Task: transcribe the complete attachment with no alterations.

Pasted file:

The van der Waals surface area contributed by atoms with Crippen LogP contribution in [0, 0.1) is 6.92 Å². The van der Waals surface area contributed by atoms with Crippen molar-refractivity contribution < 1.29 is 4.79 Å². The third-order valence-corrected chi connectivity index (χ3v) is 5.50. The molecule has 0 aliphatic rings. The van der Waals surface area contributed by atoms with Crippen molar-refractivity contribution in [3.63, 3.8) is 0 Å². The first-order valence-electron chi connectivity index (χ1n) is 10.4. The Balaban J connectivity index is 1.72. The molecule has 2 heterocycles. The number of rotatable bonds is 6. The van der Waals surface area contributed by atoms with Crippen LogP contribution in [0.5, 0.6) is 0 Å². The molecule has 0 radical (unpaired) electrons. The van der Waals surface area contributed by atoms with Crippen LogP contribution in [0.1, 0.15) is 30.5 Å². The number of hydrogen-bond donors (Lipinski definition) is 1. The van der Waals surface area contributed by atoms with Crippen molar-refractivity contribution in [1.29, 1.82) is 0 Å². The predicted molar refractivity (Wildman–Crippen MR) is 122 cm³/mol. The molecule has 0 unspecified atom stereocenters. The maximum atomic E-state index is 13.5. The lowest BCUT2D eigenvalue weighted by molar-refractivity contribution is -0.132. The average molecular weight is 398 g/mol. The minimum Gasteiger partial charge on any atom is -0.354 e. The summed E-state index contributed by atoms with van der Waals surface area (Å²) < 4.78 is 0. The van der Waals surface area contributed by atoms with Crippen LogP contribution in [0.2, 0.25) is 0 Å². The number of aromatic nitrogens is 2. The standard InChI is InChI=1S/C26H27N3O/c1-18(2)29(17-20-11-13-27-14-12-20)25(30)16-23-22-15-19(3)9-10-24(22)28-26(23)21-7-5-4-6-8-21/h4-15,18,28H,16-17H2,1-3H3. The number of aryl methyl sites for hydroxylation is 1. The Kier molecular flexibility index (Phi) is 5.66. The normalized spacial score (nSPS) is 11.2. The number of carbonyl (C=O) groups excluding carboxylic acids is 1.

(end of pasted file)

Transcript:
The van der Waals surface area contributed by atoms with Crippen LogP contribution in [0, 0.1) is 6.92 Å². The van der Waals surface area contributed by atoms with Crippen molar-refractivity contribution < 1.29 is 4.79 Å². The third-order valence-corrected chi connectivity index (χ3v) is 5.50. The molecule has 0 aliphatic rings. The van der Waals surface area contributed by atoms with Crippen molar-refractivity contribution in [3.63, 3.8) is 0 Å². The first-order valence-electron chi connectivity index (χ1n) is 10.4. The Balaban J connectivity index is 1.72. The molecule has 2 heterocycles. The number of rotatable bonds is 6. The van der Waals surface area contributed by atoms with Crippen LogP contribution in [0.5, 0.6) is 0 Å². The molecule has 0 radical (unpaired) electrons. The van der Waals surface area contributed by atoms with Crippen LogP contribution in [0.1, 0.15) is 30.5 Å². The number of hydrogen-bond donors (Lipinski definition) is 1. The van der Waals surface area contributed by atoms with Crippen molar-refractivity contribution in [1.29, 1.82) is 0 Å². The predicted molar refractivity (Wildman–Crippen MR) is 122 cm³/mol. The molecule has 0 unspecified atom stereocenters. The maximum atomic E-state index is 13.5. The lowest BCUT2D eigenvalue weighted by molar-refractivity contribution is -0.132. The average molecular weight is 398 g/mol. The minimum Gasteiger partial charge on any atom is -0.354 e. The summed E-state index contributed by atoms with van der Waals surface area (Å²) < 4.78 is 0. The van der Waals surface area contributed by atoms with Crippen LogP contribution in [0.2, 0.25) is 0 Å². The number of aromatic nitrogens is 2. The standard InChI is InChI=1S/C26H27N3O/c1-18(2)29(17-20-11-13-27-14-12-20)25(30)16-23-22-15-19(3)9-10-24(22)28-26(23)21-7-5-4-6-8-21/h4-15,18,28H,16-17H2,1-3H3. The number of aryl methyl sites for hydroxylation is 1. The Kier molecular flexibility index (Phi) is 5.66. The normalized spacial score (nSPS) is 11.2. The number of carbonyl (C=O) groups excluding carboxylic acids is 1.